Chandra Kastern

Liberal candidate named in Red Deer – Mountain View

  • Sep. 9, 2015 2:39 p.m.

Members of the Red Deer – Mountain View Federal Liberal Association recently and nominated Chandra Kastern as the Liberal Party of Canada candidate in Red Deer – Mountain View for the upcoming election.

Kastern has a background in massage therapy has well as non-profit management. She has served as the president of the Massage Therapist Association of Alberta, and the chair of the Canadian Massage Therapist Alliance.

She currently serves as the executive director of the Red Deer Symphony Orchestra Association.

“I am excited to begin building the movement for real change in Red Deer – Mountain View. I am happy to be campaigning on Justin Trudeau’s plan for fairness for the middle class, and for putting in place a better, Liberal government in Ottawa this fall,” she said.

“I look forward to getting out and meeting as many people in the riding as possible over the coming weeks.”

Within her work in massage therapy, Kastern found herself in the work of policy development and advocacy, and she learned through that time that, “If you want to change something, then do.

“I know that when I really feel like I can change something I will. A lot of times it starts with some really ‘grassroots’ kind of effort,” she said. “And I really feel like that’s what I’m doing as a candidate.

“I care about the riding and I care about the cause in terms of changing government,” she added.

As for the Liberal party, Kastern said that the party’s values best fit with her own.

“I appreciate some parts of the Conservative party and I appreciate some parts of the NDP party, but there is way too much for me to reconcile with in both of those camps. So I come back to the middle – with (the Liberal party), I don’t really have to reconcile anything,” she said. “It resonates with me more than any other party.

“And very rarely does a leader come across who can capture everyone’s attention,” she said of Liberal leader Justin Trudeau. “I think that is what I really like about Justin Trudeau. Number two – I can appreciate his plight – he was raised in politics so of course he has an interest in it. But at the same time, he has quite the challenge in front of him in terms of making his own name out of a name that is already a household name. I appreciate that he acknowledges that and is kind of carrying the torch for that interest in politics and that whole ‘get up and stand up’ for what you believe in. I really think that’s what he’s doing.

“Number three – he’s authentic,” she said. “He has that air of authenticity about him that I really appreciate.”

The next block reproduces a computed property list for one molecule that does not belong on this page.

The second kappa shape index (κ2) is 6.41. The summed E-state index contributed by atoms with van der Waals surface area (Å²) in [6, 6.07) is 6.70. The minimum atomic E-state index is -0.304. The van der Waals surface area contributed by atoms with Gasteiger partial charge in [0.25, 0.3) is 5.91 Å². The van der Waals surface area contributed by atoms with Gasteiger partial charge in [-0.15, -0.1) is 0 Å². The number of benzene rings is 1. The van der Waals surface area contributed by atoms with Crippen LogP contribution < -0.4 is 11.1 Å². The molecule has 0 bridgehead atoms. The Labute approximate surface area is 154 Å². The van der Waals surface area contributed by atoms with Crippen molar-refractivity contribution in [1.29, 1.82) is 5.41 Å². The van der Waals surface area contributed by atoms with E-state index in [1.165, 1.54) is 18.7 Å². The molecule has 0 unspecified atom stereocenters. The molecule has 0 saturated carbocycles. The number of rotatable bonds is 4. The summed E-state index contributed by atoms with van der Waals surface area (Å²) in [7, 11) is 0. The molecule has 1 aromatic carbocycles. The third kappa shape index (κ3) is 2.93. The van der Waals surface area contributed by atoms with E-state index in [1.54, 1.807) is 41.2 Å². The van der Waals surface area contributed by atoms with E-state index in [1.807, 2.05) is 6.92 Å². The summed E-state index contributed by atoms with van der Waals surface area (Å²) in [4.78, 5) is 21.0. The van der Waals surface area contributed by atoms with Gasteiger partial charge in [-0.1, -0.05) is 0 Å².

Meanwhile, Kastern notes that with the new riding configuration, there will be a careful balance between urban and rural issues.

“Starting with Red Deer, I think there is a huge issue with homelessness and poverty and the lack of reduction of both – and a lack of an acknowledgement about the reduction in both,” she said. “On the heels of that would be the middle class.

“And this is where the Liberal party really resonates with me is that whole idea of fairness for the middle class – that’s where I’m at.

“I really think issues of the middle class are totally relevant to Red Deer.”

MPs can also advocate for issues that are of a provincial nature as well. “I think it would be a grievous error to have the same party in charge of both the province and the country. Hence the need for choice, and the need for a different party.

“I really think there is an awakening happening on the federal level. But it’s one thing to tweet about it and facebook about it, it’s another thing to get out and vote,” she added in terms of past overall voter apathy. That in itself is an issue she’d like to bring attention to as well over the coming weeks, and it stems in part from the perceived negativity of politics in general, she said.

But with, for example, the shift in Alberta’s political persuasion earlier this year, the October vote is far from a sure bet.

“Read about the parties and pick the one that really resonates with where you are at in your life,” she said. “Things in our country are not how I remember them being, and not where I would currently identify with as a Canadian.”

Canadians head to the polls Oct. 19th.

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